4. While the fresh perspectives deserve to have their place in our deeper study of Paul’s letters and doctrine, I do not think they are essential to our initial study and apprehension of Paul’s teaching, even in those aspects where I think Wright’s insights are likely to be correct. (I think Wright may disagree with me about their non-essentiality, but note that I am referring to our initial study, not to our longer term study.)
In the providence of God, we can come to an adequate and saving understanding of the gospel from within our own cultural and intellectual background, an understanding that is conformable to God’s purpose, without needing a deep understanding of the Jewish, Greek, and Roman cultures in the midst of which Paul wrote. It would be a rare new convert from any era who had the Athanasian grasp of the Trinity (if I may speak anachronistically) that Wright shows is intrinsic to Paul’s soteriology. That teaching can come later; a deep understanding of it is not required for faith to be sparked and righteousness to be reckoned. In a parallel way, it is not necessary to understand the nuances of Paul’s teaching as a 1st Century Greek, Roman or Jew may have done, to savingly grasp the essence of the gospel—further enrichment can come later.
5. In (2005), Wright makes what seems to me an unfortunate conflation of two ideas when discussing the meaning of justification, “…the passage [Galatians 2:17] works far better if we see the meaning of ‘justified’, not as a statement about how someone becomes a Christian, but as a statement about who belongs to the people of God, and how you can tell that in the present” (p.112, italics and emphasis mine).He also says something similar in (2009): “The second element in justification is of course … that of the covenant. The question is, exactly as in Galatians 2.11–21, Who are the members of God’s single family, and how can you tell? (loc 3567, italics and emphasis again mine). But, to my mind, if justification is something granted by God, the question, “How you can tell that it has been bestowed?” is a different question that should be kept separate from the definition of justification.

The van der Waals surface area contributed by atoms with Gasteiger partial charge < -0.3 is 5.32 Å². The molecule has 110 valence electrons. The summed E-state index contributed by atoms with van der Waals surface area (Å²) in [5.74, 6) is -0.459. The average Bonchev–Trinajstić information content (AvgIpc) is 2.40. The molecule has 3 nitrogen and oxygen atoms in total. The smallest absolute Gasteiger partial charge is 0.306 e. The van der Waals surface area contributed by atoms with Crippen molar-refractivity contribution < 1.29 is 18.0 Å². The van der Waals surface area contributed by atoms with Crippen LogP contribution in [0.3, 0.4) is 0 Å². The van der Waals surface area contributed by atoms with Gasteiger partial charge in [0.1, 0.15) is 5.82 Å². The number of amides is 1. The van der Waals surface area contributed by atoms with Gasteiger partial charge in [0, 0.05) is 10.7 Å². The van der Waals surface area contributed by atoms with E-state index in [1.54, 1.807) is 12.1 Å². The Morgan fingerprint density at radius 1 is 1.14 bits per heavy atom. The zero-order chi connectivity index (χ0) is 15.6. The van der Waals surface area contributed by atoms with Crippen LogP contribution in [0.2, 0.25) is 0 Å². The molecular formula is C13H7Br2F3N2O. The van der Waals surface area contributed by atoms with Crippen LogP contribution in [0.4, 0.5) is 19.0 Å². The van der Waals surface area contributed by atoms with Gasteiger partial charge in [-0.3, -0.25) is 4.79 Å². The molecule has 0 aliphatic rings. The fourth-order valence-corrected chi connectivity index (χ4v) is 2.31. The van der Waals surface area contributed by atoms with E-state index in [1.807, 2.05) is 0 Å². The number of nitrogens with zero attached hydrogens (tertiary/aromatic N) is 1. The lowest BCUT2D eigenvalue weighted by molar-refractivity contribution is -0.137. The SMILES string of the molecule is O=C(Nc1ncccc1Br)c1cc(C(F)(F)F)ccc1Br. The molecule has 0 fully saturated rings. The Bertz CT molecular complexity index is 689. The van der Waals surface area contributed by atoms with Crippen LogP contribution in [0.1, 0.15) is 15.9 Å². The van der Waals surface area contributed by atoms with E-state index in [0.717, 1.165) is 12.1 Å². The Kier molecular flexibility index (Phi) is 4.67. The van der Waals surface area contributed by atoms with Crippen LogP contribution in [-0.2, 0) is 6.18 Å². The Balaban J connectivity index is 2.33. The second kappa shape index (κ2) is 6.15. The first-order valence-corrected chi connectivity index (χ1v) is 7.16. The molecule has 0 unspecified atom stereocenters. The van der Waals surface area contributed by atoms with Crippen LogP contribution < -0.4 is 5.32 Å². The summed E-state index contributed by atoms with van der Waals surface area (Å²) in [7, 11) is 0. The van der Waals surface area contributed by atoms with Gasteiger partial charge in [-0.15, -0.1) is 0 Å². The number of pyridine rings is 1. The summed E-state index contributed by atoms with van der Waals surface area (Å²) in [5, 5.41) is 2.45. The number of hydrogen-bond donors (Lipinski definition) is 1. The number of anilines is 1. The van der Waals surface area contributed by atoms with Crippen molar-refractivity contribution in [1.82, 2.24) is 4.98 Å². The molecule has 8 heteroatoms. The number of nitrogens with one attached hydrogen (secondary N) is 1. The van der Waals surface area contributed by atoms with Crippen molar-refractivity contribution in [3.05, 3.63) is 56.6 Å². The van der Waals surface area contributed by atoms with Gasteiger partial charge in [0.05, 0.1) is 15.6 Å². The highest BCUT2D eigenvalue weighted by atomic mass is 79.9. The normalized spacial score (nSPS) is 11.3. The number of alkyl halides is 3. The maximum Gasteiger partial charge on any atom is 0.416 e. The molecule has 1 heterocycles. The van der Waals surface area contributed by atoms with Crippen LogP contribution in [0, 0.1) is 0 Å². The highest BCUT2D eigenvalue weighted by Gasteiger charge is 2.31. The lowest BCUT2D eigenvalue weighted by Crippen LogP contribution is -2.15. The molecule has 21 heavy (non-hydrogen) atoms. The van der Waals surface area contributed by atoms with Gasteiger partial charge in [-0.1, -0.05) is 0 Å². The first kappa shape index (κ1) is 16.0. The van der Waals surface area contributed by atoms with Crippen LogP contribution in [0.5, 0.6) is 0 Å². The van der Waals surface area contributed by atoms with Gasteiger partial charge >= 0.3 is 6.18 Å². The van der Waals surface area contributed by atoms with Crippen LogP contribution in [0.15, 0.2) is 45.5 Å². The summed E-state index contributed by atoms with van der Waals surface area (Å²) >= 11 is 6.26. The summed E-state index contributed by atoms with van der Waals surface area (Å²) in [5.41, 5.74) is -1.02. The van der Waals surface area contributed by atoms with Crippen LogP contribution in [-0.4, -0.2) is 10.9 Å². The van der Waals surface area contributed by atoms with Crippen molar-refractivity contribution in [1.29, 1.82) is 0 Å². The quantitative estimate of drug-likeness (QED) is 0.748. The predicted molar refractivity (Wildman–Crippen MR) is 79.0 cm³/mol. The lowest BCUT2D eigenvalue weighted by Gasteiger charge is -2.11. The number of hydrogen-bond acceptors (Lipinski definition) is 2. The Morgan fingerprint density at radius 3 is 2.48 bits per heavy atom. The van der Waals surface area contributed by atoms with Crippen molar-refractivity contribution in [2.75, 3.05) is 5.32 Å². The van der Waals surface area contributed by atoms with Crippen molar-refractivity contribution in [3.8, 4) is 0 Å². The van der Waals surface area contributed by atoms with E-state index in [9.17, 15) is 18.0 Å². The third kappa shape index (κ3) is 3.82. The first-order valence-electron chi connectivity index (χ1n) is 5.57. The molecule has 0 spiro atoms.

To best do justice to what Wright is saying about justification (even if, in the end, we disagree with him), I think we should work from definitions and comments such as these: “…justification is God’s declaration that someone is in the right…” (2009, loc 2811), and “the verb dikaioō, ‘to justify’, … does not denote an action which transforms someone so much as a declaration which grants them a status. It is the status of the person which is transformed by the action of ‘justification’, not the character.” (2009, loc 1458).
That loc 2811 definition, however, continues on to another (to me) unfortunate conflation: “…justification is God’s declaration that someone is in the right, is a member of the sin-forgiven covenant family” (italics mine). It seems to me that being accepted as a member of God’s covenant family is a blessing that follows as a consequence of justification, and is not part of the definition of justification itself.
A similar conflation occurs at loc 4119, where dikaiosynē (righteousness) is equated with covenant membership, rather than the latter being seen as a blessing bestowed because of the righteousness that has been declared.
6. I think that my concern just expressed about what Wright is happy to include in the definition of justification, and I am not, also arises out of another implication of our Trinitarian faith that Wright has not addressed.